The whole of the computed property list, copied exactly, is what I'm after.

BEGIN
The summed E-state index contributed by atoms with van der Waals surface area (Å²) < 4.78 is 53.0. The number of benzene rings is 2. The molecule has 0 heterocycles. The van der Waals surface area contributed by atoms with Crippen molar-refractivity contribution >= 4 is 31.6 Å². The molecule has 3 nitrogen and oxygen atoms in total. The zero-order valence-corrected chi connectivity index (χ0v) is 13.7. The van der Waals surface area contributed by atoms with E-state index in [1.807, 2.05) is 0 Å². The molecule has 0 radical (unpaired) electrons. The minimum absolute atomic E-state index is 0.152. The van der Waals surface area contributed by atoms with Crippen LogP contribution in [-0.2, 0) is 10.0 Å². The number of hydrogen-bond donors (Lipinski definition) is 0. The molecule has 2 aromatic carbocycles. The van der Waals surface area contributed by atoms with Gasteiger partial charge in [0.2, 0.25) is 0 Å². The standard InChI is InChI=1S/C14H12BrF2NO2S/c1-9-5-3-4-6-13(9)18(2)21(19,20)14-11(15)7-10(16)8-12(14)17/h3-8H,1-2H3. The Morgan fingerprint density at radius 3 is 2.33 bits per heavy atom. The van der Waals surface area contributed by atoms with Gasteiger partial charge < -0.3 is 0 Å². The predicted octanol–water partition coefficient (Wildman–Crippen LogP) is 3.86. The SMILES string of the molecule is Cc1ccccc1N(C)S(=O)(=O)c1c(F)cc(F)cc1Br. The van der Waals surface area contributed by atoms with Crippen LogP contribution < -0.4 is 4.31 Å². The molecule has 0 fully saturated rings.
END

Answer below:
The summed E-state index contributed by atoms with van der Waals surface area (Å²) < 4.78 is 53.0. The number of benzene rings is 2. The molecule has 0 heterocycles. The van der Waals surface area contributed by atoms with Crippen molar-refractivity contribution >= 4 is 31.6 Å². The molecule has 3 nitrogen and oxygen atoms in total. The zero-order valence-corrected chi connectivity index (χ0v) is 13.7. The van der Waals surface area contributed by atoms with E-state index in [1.807, 2.05) is 0 Å². The molecule has 0 radical (unpaired) electrons. The minimum absolute atomic E-state index is 0.152. The van der Waals surface area contributed by atoms with Crippen LogP contribution in [-0.2, 0) is 10.0 Å². The number of hydrogen-bond donors (Lipinski definition) is 0. The molecule has 2 aromatic carbocycles. The van der Waals surface area contributed by atoms with Gasteiger partial charge in [0.2, 0.25) is 0 Å². The standard InChI is InChI=1S/C14H12BrF2NO2S/c1-9-5-3-4-6-13(9)18(2)21(19,20)14-11(15)7-10(16)8-12(14)17/h3-8H,1-2H3. The Morgan fingerprint density at radius 3 is 2.33 bits per heavy atom. The van der Waals surface area contributed by atoms with Gasteiger partial charge < -0.3 is 0 Å². The predicted octanol–water partition coefficient (Wildman–Crippen LogP) is 3.86. The SMILES string of the molecule is Cc1ccccc1N(C)S(=O)(=O)c1c(F)cc(F)cc1Br. The van der Waals surface area contributed by atoms with Crippen LogP contribution < -0.4 is 4.31 Å². The molecule has 0 fully saturated rings.